Provision of adequate energy and nutrients is needed in the first year of life to support the most rapid growth and development period in a person's life. From birth to six months of age about 108 calories per kilogram per day are needed; by twelve months a baby needs about 100 calories per kilogram per day. Since babies can eat only a small volume of food to support rapid growth, they require nutrient-dense, highly caloric foods. Fat must contribute at least 30 percent of total calories to meet the demands of growth and development. Babies should double their birthweight by four to six months of age and triple it by one year. On average, their length will increase by 50 percent in the first year of life.
Mother's breast milk is the best source of nutrients for a newborn. A full-term infant's digestive system has been specially designed to digest breast milk. Whether by breast or by bottle, feeding on demand is best. Infants can self-regulate their food intake to match their nutritional needs, based upon internal hunger and satiety cues. Parents need to pay attention to their baby's cues and feed them accordingly. If a baby is bottle-fed and signals that he is full by pulling away or easily becoming distracted, consumption of the entire bottle is not necessary.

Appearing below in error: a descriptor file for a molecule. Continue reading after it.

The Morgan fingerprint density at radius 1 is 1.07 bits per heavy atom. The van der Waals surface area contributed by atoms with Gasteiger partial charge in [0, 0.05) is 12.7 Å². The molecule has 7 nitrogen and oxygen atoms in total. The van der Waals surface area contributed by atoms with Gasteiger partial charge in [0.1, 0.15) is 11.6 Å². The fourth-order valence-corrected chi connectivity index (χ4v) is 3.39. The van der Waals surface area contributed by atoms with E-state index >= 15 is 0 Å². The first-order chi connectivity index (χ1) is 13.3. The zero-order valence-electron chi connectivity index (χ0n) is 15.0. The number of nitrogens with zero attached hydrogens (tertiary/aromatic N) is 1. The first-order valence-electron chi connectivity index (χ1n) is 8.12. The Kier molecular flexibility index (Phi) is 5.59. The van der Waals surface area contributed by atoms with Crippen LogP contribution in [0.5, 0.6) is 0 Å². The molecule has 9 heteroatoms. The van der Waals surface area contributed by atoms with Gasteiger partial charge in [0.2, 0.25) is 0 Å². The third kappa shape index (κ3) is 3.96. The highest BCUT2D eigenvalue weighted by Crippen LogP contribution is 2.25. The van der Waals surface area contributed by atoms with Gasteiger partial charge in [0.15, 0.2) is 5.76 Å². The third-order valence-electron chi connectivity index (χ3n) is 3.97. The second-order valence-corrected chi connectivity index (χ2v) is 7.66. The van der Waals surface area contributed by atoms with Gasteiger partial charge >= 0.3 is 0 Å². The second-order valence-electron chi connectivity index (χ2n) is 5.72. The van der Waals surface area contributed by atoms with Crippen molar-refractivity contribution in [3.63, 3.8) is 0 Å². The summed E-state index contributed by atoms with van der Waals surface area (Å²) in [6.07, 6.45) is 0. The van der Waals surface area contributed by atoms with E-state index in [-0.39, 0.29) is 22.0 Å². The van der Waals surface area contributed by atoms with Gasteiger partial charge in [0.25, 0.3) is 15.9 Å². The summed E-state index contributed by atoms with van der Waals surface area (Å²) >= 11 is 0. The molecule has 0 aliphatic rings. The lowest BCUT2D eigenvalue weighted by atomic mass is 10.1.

For the first four to six months, babies should be fed only breast milk or correctly prepared infant formula. Children under the age of twelve months should not have cow's milk. Between four and six months of age, children are usually developmentally ready to try moist, soft foods. To easily identify allergies, one food should be introduced at a time, with a three-day wait before the introduction of another new food. Parents should encourage the child to try new foods, one at a time. During the first year or so, children will learn to chew, swallow, and manipulate finger foods; drink from a cup; and eventually feed themselves. Of course, they will make lots of mess while learning these skills, so patience is important. Bottle-fed infants should be weaned from the bottle by twelve to fourteen months of age. There is no specific time to wean a breast-fed child; the longer a baby is on breast milk, the better it will be for her health and well-being.
Social Issues ReferenceChild Development Reference - Vol 6Nutrition - Infancy, Early Childhood, Middle Childhood, Adolescence, Government Nutrition Assistance Programs